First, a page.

Mr. Greg LeGault
Associate Professor of Theatre
Getting to know you…
What is your family like?
Nuts. We’re older now, so the eccentricities and craziness have mellowed a bit, which is good, I guess. We all have a pretty good sense of humor and share a love of books and the arts.
What your favorite hobbies?
Woodworking, photography, and running
Do you still have your tonsils?
Nope. I think I said bon voyage to them back in … 1964–maybe ’65.
Would you bungee jump?
It depends on who’s attaching the gear and whether or not the million dollars has been deposited in my credit union account.
What is one thing you wish everybody knew about you?
I’m a mass of insecurities–No, wait! I mean, I’m supremely confident–Oh, rats! The jig is up now.
Getting to know your program…
What is your academic area?
Theatre, and a little communication arts as well.
What is the most rewarding part of your job?
Working wit students, naturally–I mean, that’s why I became a teacher. But I think the most rewarding part is watching student step out of his or her comfort zone and do something they never thought they could do–never dreamed they’d do: make and score a short film, write a play, perform on stage–to surprise themselves! It’s incredibly rewarding to make that learning connection, where they not only learn from me, but I from them, too.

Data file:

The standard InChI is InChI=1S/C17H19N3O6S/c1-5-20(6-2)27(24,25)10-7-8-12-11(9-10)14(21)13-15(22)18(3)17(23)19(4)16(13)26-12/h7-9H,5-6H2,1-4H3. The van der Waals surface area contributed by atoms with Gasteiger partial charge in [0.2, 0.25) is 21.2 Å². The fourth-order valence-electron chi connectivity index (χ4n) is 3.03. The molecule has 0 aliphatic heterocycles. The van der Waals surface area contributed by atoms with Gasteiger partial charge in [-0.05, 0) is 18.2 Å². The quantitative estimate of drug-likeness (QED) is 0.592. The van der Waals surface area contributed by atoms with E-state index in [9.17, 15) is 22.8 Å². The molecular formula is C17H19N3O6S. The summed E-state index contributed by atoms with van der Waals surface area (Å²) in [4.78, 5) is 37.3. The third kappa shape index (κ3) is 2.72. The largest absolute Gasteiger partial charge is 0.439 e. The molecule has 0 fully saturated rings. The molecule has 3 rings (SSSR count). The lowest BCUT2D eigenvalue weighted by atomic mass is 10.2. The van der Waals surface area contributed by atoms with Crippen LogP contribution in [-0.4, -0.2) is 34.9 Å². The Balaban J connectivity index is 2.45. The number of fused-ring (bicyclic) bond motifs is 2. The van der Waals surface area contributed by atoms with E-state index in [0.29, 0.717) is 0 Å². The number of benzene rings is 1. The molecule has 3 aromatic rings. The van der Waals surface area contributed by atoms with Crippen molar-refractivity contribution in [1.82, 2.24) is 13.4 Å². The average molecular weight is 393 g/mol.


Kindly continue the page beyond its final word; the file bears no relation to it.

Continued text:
What is the worst part of your job?
Giving a student a poor grade. It means that, somewhere along the line, a connection wasn’t made.
If you could describe your teaching style in one word, what would it be?
What makes your academic area important?
Theatre is the mirror that we hold up to ourselves as human beings, and in whose reflection see ourselves at our best and worst, our most serious and tragic and our lightest and most comic. It helps us see who we were, who we are, and who we might be in the future. And because theatre is live, audience and performer share the experience live, in the moment! There is an intimacy to theatre that film and television can never capture. A theatre performance is fleeting, ephemeral; you can never revisit it, except in memory–and oh, how those memories can stay with us for a lifetime! Theatre is communication.